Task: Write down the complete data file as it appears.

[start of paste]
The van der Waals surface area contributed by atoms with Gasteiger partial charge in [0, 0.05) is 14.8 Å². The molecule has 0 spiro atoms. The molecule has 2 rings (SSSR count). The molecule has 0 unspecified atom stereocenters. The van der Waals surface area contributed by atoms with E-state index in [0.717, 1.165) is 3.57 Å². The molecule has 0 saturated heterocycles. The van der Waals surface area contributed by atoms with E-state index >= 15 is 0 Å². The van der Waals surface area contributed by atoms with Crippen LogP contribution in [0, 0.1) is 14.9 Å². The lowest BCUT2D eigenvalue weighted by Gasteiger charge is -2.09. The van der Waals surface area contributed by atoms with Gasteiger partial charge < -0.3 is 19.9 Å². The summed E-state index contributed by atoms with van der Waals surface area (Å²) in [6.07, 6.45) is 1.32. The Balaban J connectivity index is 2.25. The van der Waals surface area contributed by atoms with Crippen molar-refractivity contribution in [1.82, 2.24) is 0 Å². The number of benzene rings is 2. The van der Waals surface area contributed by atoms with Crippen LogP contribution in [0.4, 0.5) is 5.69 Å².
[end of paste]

The van der Waals surface area contributed by atoms with Gasteiger partial charge in [0, 0.05) is 14.8 Å². The molecule has 0 spiro atoms. The molecule has 2 rings (SSSR count). The molecule has 0 unspecified atom stereocenters. The van der Waals surface area contributed by atoms with E-state index in [0.717, 1.165) is 3.57 Å². The molecule has 0 saturated heterocycles. The van der Waals surface area contributed by atoms with E-state index >= 15 is 0 Å². The van der Waals surface area contributed by atoms with Crippen LogP contribution in [0, 0.1) is 14.9 Å². The lowest BCUT2D eigenvalue weighted by Gasteiger charge is -2.09. The van der Waals surface area contributed by atoms with Gasteiger partial charge < -0.3 is 19.9 Å². The summed E-state index contributed by atoms with van der Waals surface area (Å²) in [6.07, 6.45) is 1.32. The Balaban J connectivity index is 2.25. The van der Waals surface area contributed by atoms with Crippen molar-refractivity contribution in [1.82, 2.24) is 0 Å². The number of benzene rings is 2. The van der Waals surface area contributed by atoms with Crippen LogP contribution in [0.4, 0.5) is 5.69 Å².